Miriam Lord’s Week: Is a quote from Seamus Heaney now compulsory in Government speeches?

Select invitations to a Green party, sporting events and calls for a second chamber of the Dáil to be established fill up the week

Did Michael McGrath read right to the end of his Budget Day speech on Wednesday before he went into the Dáil chamber to deliver it? Because if he did, how did he think it was a good idea to finish up his 45-minute statement with the most cliched ending to big occasion Government speeches these days: The Quote from Seamus Heaney.

Is he compulsory now for ministers? Like sincerity?

Perhaps when new Ministers are given their Cabinet handbook their new advisers get a handy Heaney guide for speechwriting. People just laugh and roll their eyes now when a senior politician breaks out a bit of the aul Seamus. Which is exactly what happened in the Dáil when the Minister for Public Expenditure fell into the trap.

Until then, the most cringeworthy part of the budget statements was the announcement that VAT on newspapers is to be scrapped, whereupon everyone on the Government benches gurned up at the press gallery as if the cut was coming out of their own pockets and they are to be eternally admired by the hacks for their munificence.

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People Before Profit’s Mick Barry immediately tweeted his annoyance at this indiscriminate use of Heaney material. He returned to the topic during the budget debate, as did Independent TD Catherine Connolly.

We would have put down the Council of Europe gala dinner in Dublin Castle on Thursday night as the social highlight of the political week

But they aren’t the only ones fed up with Government politicians plundering the Nobel Prize winner’s collected works. Word has reached us from a source close to the Heaney family that they too are becoming increasingly irritated by the practice.

“It wouldn’t be a million miles from the truth to say that they are sick to the back teeth with the wanton quote dropping” said our bookish confidante. “What really bugs them is this constant quoting by ministers, especially from those who otherwise don’t seem to give a second thought to anything cultural. They have kept their counsel on this, but with increasing reluctance.”

It seems the best quotes of the day for them came from Barry (who talked of politicians quoting Healy “until they bore the population senseless”) and Connolly, who pointed out that the Minister quoted Heaney paraphrasing Vaclav Havel.

“He might have been better quoting from a poem by Seamus Heaney if we are going to quote him. I am reluctantly quoting because I agree with a previous speaker today that he is misquoted and misused in the Dáil” she said, but she felt something From the Republic of Conscience might have been a better one for the Minister to use: At their inauguration, public leaders must swear to uphold unwritten law and weep to atone for their presumption to hold office.

“A nice rejoinder” remarked our source close to the verse-maker. “If he is going to get quoted, that’s how it should be done.”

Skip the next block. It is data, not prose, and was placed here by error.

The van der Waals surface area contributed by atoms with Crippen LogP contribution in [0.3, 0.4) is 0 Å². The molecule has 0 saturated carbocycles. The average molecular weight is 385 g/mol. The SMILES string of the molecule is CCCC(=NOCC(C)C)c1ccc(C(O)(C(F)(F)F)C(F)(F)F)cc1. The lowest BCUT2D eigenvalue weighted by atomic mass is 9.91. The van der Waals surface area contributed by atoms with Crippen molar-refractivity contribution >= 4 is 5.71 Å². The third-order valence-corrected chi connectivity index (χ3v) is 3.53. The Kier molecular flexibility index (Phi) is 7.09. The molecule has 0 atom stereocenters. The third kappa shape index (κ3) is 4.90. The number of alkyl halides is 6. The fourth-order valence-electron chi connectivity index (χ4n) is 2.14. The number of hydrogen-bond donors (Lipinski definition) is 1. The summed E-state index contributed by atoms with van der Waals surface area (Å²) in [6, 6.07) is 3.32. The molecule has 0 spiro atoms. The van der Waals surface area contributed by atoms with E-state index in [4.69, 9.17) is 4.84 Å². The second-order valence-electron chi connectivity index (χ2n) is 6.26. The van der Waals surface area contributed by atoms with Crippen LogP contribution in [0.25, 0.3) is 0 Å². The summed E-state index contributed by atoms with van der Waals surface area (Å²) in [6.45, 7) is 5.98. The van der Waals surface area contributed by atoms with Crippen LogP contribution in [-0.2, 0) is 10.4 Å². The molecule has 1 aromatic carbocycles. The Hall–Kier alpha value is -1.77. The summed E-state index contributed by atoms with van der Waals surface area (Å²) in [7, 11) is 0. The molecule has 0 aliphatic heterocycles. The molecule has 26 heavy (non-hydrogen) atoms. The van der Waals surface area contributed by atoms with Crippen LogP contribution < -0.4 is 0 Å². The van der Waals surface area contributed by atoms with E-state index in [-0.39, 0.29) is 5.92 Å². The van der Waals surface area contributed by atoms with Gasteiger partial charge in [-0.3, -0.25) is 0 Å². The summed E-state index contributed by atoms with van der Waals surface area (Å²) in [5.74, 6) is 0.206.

A joint celebration

We would have put down the Council of Europe gala dinner in Dublin Castle on Thursday night as the social highlight of the political week.

It was held on the first night of a two-day conference of European Justice ministers on the issue of domestic, sexual and gender-based violence. Ireland currently holds the Chair of the Committee of Ministers of the Council of Europe.

The Minister for Justice, Helen McEntee, hosted the event which was also attended by Simon Coveney, the Minister for Foreign Affairs. Among the guests was the President of the Parliamentary Assembly of the Council of Europe (PACE), the magnificently monikered Dutch politician, Tiny Kok.

“I hope this dinner, which I’m sure will showcase Ireland’s excellence in culinary skills, affords you the opportunity to relax and engage with each other in a more social setting” said McEntee.

What do Fine Gael Senator, Paddy Burke and Rural Independent leader, Mattie McGrath have in common?

However, we hear that a big birthday party is happening in a Dublin hotel this weekend and invites have been winging their way to various members of the Green Party and certain Cabinet Ministers.

It’s a joint 50th celebration for the Green’s deputy leader, Catherine Martin and her husband Francis Noel Duffy, the TD for Dublin South West. Both of them were born in 1972, which means that the Catherine, the Minister for Tourism, Culture, Arts, Gaeltacht, Sport and Media, now holds the same amount of Government portfolios as decades she has lived on this earth.

Francis Noel, an architect, is an accomplished artist and he designed the invitation on the theme of 50-50. His design has been described by one guest as “very cool and funky”.

It isn’t a swanky affair, mainly family and friends. But speculation will be rife after the event as to which ministers and colleagues got the special invite and which ones did not.

Concrete plans, UK turmoil

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Follow-up analysis of Budget 2023 including childcare measures and the concrete levy, plus a look at the difficult political choices facing UK prime minister Liz Truss after a week of turmoil on the markets. Pat Leahy talks to Jack Horgan-Jones and Cormac McQuinn.

Medallists

What do Fine Gael Senator, Paddy Burke and Rural Independent leader, Mattie McGrath have in common?